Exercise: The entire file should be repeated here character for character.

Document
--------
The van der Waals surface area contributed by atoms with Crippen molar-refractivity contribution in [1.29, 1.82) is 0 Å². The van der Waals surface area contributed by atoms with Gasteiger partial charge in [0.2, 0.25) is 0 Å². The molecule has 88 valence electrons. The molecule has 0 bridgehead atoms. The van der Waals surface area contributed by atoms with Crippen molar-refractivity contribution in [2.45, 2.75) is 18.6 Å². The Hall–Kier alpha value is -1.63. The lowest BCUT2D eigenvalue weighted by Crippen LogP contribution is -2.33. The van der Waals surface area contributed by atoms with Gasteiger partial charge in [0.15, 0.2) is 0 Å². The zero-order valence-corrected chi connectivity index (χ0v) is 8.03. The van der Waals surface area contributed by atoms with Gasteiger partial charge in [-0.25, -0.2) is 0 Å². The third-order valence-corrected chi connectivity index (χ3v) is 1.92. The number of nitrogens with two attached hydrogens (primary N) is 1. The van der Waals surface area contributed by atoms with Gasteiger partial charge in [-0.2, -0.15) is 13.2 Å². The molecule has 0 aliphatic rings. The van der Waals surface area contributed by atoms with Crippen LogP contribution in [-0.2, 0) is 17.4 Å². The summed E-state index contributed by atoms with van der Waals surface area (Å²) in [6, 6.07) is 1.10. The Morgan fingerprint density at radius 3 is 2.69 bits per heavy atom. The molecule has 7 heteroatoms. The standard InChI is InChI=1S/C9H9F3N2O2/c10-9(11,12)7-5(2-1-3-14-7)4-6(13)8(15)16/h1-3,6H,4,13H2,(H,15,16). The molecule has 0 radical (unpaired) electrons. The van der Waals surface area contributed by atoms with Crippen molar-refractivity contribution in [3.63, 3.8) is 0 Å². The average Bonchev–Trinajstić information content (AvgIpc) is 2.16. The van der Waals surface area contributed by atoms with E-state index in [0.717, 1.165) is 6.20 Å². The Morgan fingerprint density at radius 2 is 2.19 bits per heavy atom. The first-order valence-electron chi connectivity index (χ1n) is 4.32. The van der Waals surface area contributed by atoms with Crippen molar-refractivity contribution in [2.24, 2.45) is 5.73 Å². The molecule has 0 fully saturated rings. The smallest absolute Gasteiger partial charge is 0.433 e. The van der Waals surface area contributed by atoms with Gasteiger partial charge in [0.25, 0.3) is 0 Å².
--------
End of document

The van der Waals surface area contributed by atoms with Crippen molar-refractivity contribution in [1.29, 1.82) is 0 Å². The van der Waals surface area contributed by atoms with Gasteiger partial charge in [0.2, 0.25) is 0 Å². The molecule has 88 valence electrons. The molecule has 0 bridgehead atoms. The van der Waals surface area contributed by atoms with Crippen molar-refractivity contribution in [2.45, 2.75) is 18.6 Å². The Hall–Kier alpha value is -1.63. The lowest BCUT2D eigenvalue weighted by Crippen LogP contribution is -2.33. The van der Waals surface area contributed by atoms with Gasteiger partial charge in [0.15, 0.2) is 0 Å². The zero-order valence-corrected chi connectivity index (χ0v) is 8.03. The van der Waals surface area contributed by atoms with Gasteiger partial charge in [-0.25, -0.2) is 0 Å². The third-order valence-corrected chi connectivity index (χ3v) is 1.92. The number of nitrogens with two attached hydrogens (primary N) is 1. The van der Waals surface area contributed by atoms with Gasteiger partial charge in [-0.2, -0.15) is 13.2 Å². The molecule has 0 aliphatic rings. The van der Waals surface area contributed by atoms with Crippen LogP contribution in [-0.2, 0) is 17.4 Å². The summed E-state index contributed by atoms with van der Waals surface area (Å²) in [6, 6.07) is 1.10. The Morgan fingerprint density at radius 3 is 2.69 bits per heavy atom. The molecule has 7 heteroatoms. The standard InChI is InChI=1S/C9H9F3N2O2/c10-9(11,12)7-5(2-1-3-14-7)4-6(13)8(15)16/h1-3,6H,4,13H2,(H,15,16). The molecule has 0 radical (unpaired) electrons. The van der Waals surface area contributed by atoms with Crippen molar-refractivity contribution in [3.63, 3.8) is 0 Å². The average Bonchev–Trinajstić information content (AvgIpc) is 2.16. The van der Waals surface area contributed by atoms with E-state index in [0.717, 1.165) is 6.20 Å². The Morgan fingerprint density at radius 2 is 2.19 bits per heavy atom. The first-order valence-electron chi connectivity index (χ1n) is 4.32. The van der Waals surface area contributed by atoms with Crippen molar-refractivity contribution in [2.24, 2.45) is 5.73 Å². The molecule has 0 fully saturated rings. The smallest absolute Gasteiger partial charge is 0.433 e. The van der Waals surface area contributed by atoms with Gasteiger partial charge in [0.25, 0.3) is 0 Å².